28. 28. Insider Threats- Afghanistan Handbook: Observations, Insights & Lessons, Oct.2012 Personal Altercation Attacker becomes belligerent from a disagreement with or a perceived socio-cultural transgression committed by CF targets. Yelling, swearing & humiliating greatly aggravate the situation. Never do this to an Afghan; they have a strong predilection to resort to violence under these circumstance. This is driven by their tribal concept of ‘ghairet’ – the necessity to preserve honor, & violent retribution is an accepted norm to maintain such honor. Always show respect towards them, their religion & their culture.
  29. 29. As soldiers work closely with Afghan units, including as advisers, they are warned that many confrontations occur because of cultural ignorance or "lack of empathy" for Muslims, or for perceived American lack of respect for the Quran, Afghan women or elders. As an example, it notes that soldiers should not eat in front of Afghans during the holy month of Ramadan, when Muslims fast from dawn to dusk http://bigstory.ap.org/article/afghan-attacks-down-overall-insider-threat-rises
  30. 30. Strategies for a Better Way to Engage Understand their choice & why it’s in their interest to say, “No” Develop options that meet their interests well Brainstorm options & ask for criticism: “What would be wrong with this?” Ask your counterpart to jointly brainstorm options: “What other solutions might meet your concerns & my objectives?”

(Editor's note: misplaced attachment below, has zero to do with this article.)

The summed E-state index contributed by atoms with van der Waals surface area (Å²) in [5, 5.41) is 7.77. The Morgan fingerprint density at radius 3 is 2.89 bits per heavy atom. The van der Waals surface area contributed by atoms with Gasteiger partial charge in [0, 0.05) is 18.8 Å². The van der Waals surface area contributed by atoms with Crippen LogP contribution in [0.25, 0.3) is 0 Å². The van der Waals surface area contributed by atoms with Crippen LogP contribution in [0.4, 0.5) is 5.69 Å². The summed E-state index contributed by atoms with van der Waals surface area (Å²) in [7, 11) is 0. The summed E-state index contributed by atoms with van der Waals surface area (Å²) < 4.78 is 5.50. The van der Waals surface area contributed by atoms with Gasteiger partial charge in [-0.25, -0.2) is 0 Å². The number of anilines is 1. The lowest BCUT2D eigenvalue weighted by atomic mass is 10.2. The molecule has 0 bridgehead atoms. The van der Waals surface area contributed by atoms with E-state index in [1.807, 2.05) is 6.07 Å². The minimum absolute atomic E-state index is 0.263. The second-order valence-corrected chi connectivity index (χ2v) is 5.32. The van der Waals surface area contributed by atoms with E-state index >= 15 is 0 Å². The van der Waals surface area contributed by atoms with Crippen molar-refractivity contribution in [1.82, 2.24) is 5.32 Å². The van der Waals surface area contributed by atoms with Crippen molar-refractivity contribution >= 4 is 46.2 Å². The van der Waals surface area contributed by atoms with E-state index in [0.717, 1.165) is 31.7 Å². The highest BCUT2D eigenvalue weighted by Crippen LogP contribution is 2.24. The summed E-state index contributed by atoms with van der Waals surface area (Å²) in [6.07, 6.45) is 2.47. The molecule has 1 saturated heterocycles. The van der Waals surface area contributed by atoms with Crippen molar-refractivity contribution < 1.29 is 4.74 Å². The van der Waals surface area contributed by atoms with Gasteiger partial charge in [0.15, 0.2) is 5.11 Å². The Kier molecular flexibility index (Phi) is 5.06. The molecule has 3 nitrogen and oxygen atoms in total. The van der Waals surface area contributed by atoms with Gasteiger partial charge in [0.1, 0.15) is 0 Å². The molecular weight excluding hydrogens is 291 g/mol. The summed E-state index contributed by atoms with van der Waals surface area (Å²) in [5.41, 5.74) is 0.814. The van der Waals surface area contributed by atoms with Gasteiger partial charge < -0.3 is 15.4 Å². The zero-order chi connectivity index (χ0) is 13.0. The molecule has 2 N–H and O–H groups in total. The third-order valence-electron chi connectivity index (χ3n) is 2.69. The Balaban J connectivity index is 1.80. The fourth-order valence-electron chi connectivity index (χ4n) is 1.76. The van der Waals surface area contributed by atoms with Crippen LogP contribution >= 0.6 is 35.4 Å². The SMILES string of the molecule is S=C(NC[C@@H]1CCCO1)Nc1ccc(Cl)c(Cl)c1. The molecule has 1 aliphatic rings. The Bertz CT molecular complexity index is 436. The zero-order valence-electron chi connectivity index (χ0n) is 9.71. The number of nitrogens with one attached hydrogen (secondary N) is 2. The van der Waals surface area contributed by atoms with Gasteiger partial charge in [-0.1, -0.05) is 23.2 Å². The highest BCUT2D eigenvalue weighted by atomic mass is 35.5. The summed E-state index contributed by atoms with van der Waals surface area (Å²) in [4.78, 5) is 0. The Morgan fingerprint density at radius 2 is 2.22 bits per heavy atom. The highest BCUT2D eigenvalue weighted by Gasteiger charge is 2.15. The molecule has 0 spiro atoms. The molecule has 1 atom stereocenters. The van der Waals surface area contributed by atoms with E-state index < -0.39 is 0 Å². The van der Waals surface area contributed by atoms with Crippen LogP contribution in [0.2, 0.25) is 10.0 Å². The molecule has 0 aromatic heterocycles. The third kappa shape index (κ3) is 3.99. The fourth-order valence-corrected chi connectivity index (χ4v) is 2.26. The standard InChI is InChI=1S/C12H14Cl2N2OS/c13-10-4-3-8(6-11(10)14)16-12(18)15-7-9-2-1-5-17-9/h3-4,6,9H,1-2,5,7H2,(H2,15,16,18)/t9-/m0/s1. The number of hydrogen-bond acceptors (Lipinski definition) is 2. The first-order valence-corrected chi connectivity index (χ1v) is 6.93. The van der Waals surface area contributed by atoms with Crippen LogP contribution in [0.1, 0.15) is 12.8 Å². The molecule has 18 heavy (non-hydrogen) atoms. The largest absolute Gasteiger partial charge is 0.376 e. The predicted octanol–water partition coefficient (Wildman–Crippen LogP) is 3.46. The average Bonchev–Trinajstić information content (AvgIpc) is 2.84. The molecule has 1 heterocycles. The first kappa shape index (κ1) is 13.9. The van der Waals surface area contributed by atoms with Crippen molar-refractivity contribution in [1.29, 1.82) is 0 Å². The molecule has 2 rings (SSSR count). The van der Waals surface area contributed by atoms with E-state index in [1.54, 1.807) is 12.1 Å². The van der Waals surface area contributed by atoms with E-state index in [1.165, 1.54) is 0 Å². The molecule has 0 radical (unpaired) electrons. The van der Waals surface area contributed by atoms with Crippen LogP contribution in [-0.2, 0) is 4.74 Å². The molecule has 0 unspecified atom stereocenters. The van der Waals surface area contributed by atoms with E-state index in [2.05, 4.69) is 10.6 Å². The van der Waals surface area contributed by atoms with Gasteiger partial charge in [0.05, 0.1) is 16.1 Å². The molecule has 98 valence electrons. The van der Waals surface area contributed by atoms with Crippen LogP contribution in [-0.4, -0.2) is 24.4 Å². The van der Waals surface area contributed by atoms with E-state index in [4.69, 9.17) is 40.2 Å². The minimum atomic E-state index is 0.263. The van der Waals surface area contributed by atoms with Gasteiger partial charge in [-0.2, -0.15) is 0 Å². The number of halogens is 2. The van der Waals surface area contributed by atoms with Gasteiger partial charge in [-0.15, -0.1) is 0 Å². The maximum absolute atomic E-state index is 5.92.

31. 31. Strategies for a Better Way to Engage Suggest ways that the alternatives may not actually be so attractive: “It seems to me that the implications of that are X, Y, and Z. Am I missing something?” Make it easy for them to defend the agreement Take the time to understand their perspective and share yours Explore their story and understand their perceptions and how that is leading to their conclusion Stay curious: even if you don’t agree, you can always benefit from understanding their story and hearing their interests and concerns
  32. 32. It’s often as much about the process as the outcome There’s one piece of pie left. I’ll share it with you if you agree in principle, that it’s mine.
  33. 33. Break
  34. 34. Vignette Exercise For your vignette, identify what seems to be happening with respect to: a) Emotions & motivations (Heart) b) Relevant CQ knowledge (Head) c) Possible responses: chose one from each of the following option lists (Body)